USA Today reports:
Apple and Google are releasing contact tracing technology to help public health officials develop mobile apps that can identify and test people who’ve spent time with or near someone infected with the coronavirus, the companies announced Wednesday.
A number of U.S. states, including North Dakota and Alabama, and 22 countries have received access to the technology that was designed to help governments better track and contain the spread of the virus, the companies said.
In a statement, North Dakota Gov. Doug Burgum described the smartphone technology as being “critical to getting communities and economies back up and running.”
Popular Mechanics reports:
To be clear, Google and Apple’s technology is an API that third party companies affiliated with a public health authority or government can use to roll out their own contact tracing apps that are more uniform across regions, states, and countries.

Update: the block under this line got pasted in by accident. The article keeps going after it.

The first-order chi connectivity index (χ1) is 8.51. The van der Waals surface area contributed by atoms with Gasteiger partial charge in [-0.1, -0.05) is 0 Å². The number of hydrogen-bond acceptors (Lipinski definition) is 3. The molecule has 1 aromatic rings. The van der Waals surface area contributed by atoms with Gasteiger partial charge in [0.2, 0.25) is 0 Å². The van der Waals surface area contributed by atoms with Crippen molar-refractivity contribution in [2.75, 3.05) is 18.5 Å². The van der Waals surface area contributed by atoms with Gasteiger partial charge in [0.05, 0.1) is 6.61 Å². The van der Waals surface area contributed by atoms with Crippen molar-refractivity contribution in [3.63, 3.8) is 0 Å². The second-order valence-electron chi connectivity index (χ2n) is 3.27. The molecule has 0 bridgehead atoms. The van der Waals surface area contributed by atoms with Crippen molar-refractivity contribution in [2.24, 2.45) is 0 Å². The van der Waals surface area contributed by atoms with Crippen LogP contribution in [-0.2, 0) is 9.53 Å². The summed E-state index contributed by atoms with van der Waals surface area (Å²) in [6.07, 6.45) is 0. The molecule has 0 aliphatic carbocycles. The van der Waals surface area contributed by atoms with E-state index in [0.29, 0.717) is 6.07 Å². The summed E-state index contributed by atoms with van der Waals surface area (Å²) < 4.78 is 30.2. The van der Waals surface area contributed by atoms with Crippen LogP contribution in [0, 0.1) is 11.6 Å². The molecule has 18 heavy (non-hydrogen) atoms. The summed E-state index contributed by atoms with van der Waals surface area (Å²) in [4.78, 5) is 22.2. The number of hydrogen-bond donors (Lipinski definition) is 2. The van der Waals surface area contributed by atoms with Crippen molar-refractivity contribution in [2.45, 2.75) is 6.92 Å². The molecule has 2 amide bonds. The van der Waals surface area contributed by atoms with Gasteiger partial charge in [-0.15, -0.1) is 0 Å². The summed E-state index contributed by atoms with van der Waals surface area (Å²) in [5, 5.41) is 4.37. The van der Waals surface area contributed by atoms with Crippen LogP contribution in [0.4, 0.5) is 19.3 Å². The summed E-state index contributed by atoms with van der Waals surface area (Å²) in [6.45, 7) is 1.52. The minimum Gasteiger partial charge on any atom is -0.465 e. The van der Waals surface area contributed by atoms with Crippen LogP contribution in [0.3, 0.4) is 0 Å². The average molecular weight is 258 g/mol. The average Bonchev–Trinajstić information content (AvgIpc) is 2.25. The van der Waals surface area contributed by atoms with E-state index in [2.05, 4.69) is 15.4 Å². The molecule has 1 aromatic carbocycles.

Google and Apple are not releasing an app of their own. The apps their API will enable, though, can push out notifications to individuals’ phones to let them know if they’ve potentially been exposed to the virus.
These kinds of apps work by using Bluetooth “chirps” that keep a record of whether or not your phone has come into contact with another Bluetooth device. If a person reports that they’ve tested positive for COVID-19, the associated chirp will let others know that they may have crossed paths with the virus.
Apple and Google released technology that can notify a smartphone user if he or she came near someone who tested positive for coronavirus https://t.co/YKQnM5gYXI
— The Wall Street Journal (@WSJ) May 20, 2020